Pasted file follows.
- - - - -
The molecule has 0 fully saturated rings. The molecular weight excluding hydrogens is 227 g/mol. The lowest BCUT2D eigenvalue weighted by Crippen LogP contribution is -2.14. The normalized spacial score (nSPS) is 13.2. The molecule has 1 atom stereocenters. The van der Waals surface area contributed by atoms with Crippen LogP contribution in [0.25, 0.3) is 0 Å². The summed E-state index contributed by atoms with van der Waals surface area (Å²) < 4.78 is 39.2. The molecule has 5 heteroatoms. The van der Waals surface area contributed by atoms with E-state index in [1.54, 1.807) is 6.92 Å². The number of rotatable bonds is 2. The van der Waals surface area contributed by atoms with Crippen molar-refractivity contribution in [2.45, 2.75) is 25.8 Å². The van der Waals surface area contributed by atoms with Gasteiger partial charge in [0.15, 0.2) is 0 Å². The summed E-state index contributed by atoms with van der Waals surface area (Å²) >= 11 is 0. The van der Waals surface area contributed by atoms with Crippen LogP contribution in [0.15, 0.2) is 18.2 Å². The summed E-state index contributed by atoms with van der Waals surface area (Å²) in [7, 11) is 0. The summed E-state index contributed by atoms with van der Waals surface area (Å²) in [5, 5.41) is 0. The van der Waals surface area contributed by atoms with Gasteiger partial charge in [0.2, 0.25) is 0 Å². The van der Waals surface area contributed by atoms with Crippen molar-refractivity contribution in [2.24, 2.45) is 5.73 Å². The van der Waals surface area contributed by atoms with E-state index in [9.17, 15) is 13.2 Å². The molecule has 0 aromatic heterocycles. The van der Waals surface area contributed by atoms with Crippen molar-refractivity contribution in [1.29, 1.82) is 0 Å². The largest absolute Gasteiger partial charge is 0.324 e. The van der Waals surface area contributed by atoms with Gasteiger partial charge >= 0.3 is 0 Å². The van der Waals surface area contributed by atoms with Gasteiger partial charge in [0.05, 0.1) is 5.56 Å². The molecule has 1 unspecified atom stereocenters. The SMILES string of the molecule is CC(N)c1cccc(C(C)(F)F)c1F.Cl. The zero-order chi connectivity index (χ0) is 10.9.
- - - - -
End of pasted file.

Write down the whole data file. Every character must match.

The molecule has 0 fully saturated rings. The molecular weight excluding hydrogens is 227 g/mol. The lowest BCUT2D eigenvalue weighted by Crippen LogP contribution is -2.14. The normalized spacial score (nSPS) is 13.2. The molecule has 1 atom stereocenters. The van der Waals surface area contributed by atoms with Crippen LogP contribution in [0.25, 0.3) is 0 Å². The summed E-state index contributed by atoms with van der Waals surface area (Å²) < 4.78 is 39.2. The molecule has 5 heteroatoms. The van der Waals surface area contributed by atoms with E-state index in [1.54, 1.807) is 6.92 Å². The number of rotatable bonds is 2. The van der Waals surface area contributed by atoms with Crippen molar-refractivity contribution in [2.45, 2.75) is 25.8 Å². The van der Waals surface area contributed by atoms with Gasteiger partial charge in [0.15, 0.2) is 0 Å². The summed E-state index contributed by atoms with van der Waals surface area (Å²) >= 11 is 0. The van der Waals surface area contributed by atoms with Crippen LogP contribution in [0.15, 0.2) is 18.2 Å². The summed E-state index contributed by atoms with van der Waals surface area (Å²) in [7, 11) is 0. The summed E-state index contributed by atoms with van der Waals surface area (Å²) in [5, 5.41) is 0. The van der Waals surface area contributed by atoms with Gasteiger partial charge in [0.2, 0.25) is 0 Å². The van der Waals surface area contributed by atoms with Crippen molar-refractivity contribution in [2.24, 2.45) is 5.73 Å². The van der Waals surface area contributed by atoms with E-state index in [9.17, 15) is 13.2 Å². The molecule has 0 aromatic heterocycles. The van der Waals surface area contributed by atoms with Crippen molar-refractivity contribution in [1.29, 1.82) is 0 Å². The largest absolute Gasteiger partial charge is 0.324 e. The van der Waals surface area contributed by atoms with Gasteiger partial charge >= 0.3 is 0 Å². The van der Waals surface area contributed by atoms with Gasteiger partial charge in [0.05, 0.1) is 5.56 Å². The molecule has 1 unspecified atom stereocenters. The SMILES string of the molecule is CC(N)c1cccc(C(C)(F)F)c1F.Cl. The zero-order chi connectivity index (χ0) is 10.9.